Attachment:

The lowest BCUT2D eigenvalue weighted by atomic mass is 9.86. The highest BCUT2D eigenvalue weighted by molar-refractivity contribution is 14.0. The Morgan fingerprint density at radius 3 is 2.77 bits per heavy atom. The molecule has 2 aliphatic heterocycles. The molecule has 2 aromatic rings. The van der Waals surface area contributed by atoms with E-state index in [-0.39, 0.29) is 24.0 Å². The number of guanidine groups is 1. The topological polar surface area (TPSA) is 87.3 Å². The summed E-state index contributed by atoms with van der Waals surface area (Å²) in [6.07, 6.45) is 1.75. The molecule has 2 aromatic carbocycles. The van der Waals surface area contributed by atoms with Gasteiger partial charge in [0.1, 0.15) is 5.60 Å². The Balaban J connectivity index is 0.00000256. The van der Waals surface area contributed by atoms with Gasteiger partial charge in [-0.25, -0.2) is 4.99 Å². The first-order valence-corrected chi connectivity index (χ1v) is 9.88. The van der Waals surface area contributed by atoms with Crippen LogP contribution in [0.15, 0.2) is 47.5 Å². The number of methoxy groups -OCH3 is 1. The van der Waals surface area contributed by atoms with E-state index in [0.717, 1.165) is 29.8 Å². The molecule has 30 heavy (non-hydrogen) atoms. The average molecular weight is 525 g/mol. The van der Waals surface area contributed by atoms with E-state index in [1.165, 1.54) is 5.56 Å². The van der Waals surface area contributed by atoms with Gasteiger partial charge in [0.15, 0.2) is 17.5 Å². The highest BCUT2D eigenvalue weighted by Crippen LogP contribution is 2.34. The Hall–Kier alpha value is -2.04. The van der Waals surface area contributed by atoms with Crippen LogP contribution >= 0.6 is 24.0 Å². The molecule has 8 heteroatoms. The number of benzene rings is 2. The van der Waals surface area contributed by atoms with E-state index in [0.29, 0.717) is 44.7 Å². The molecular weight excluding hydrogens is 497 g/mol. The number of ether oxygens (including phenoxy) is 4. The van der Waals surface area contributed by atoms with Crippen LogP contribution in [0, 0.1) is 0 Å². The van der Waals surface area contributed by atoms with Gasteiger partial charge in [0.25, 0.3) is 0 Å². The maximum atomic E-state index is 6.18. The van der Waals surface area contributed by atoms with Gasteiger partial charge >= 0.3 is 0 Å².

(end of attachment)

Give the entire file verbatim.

The lowest BCUT2D eigenvalue weighted by atomic mass is 9.86. The highest BCUT2D eigenvalue weighted by molar-refractivity contribution is 14.0. The Morgan fingerprint density at radius 3 is 2.77 bits per heavy atom. The molecule has 2 aliphatic heterocycles. The molecule has 2 aromatic rings. The van der Waals surface area contributed by atoms with E-state index in [-0.39, 0.29) is 24.0 Å². The number of guanidine groups is 1. The topological polar surface area (TPSA) is 87.3 Å². The summed E-state index contributed by atoms with van der Waals surface area (Å²) in [6.07, 6.45) is 1.75. The molecule has 2 aromatic carbocycles. The van der Waals surface area contributed by atoms with Gasteiger partial charge in [0.1, 0.15) is 5.60 Å². The Balaban J connectivity index is 0.00000256. The van der Waals surface area contributed by atoms with Gasteiger partial charge in [-0.25, -0.2) is 4.99 Å². The first-order valence-corrected chi connectivity index (χ1v) is 9.88. The van der Waals surface area contributed by atoms with Crippen LogP contribution in [0.15, 0.2) is 47.5 Å². The number of methoxy groups -OCH3 is 1. The van der Waals surface area contributed by atoms with E-state index in [0.717, 1.165) is 29.8 Å². The molecule has 30 heavy (non-hydrogen) atoms. The average molecular weight is 525 g/mol. The van der Waals surface area contributed by atoms with E-state index in [1.165, 1.54) is 5.56 Å². The van der Waals surface area contributed by atoms with Gasteiger partial charge in [0.15, 0.2) is 17.5 Å². The highest BCUT2D eigenvalue weighted by Crippen LogP contribution is 2.34. The Hall–Kier alpha value is -2.04. The van der Waals surface area contributed by atoms with Crippen LogP contribution >= 0.6 is 24.0 Å². The molecule has 8 heteroatoms. The number of benzene rings is 2. The van der Waals surface area contributed by atoms with E-state index in [0.29, 0.717) is 44.7 Å². The molecular weight excluding hydrogens is 497 g/mol. The number of ether oxygens (including phenoxy) is 4. The van der Waals surface area contributed by atoms with Crippen LogP contribution in [0, 0.1) is 0 Å². The van der Waals surface area contributed by atoms with Gasteiger partial charge in [0.25, 0.3) is 0 Å². The maximum atomic E-state index is 6.18. The van der Waals surface area contributed by atoms with Gasteiger partial charge >= 0.3 is 0 Å².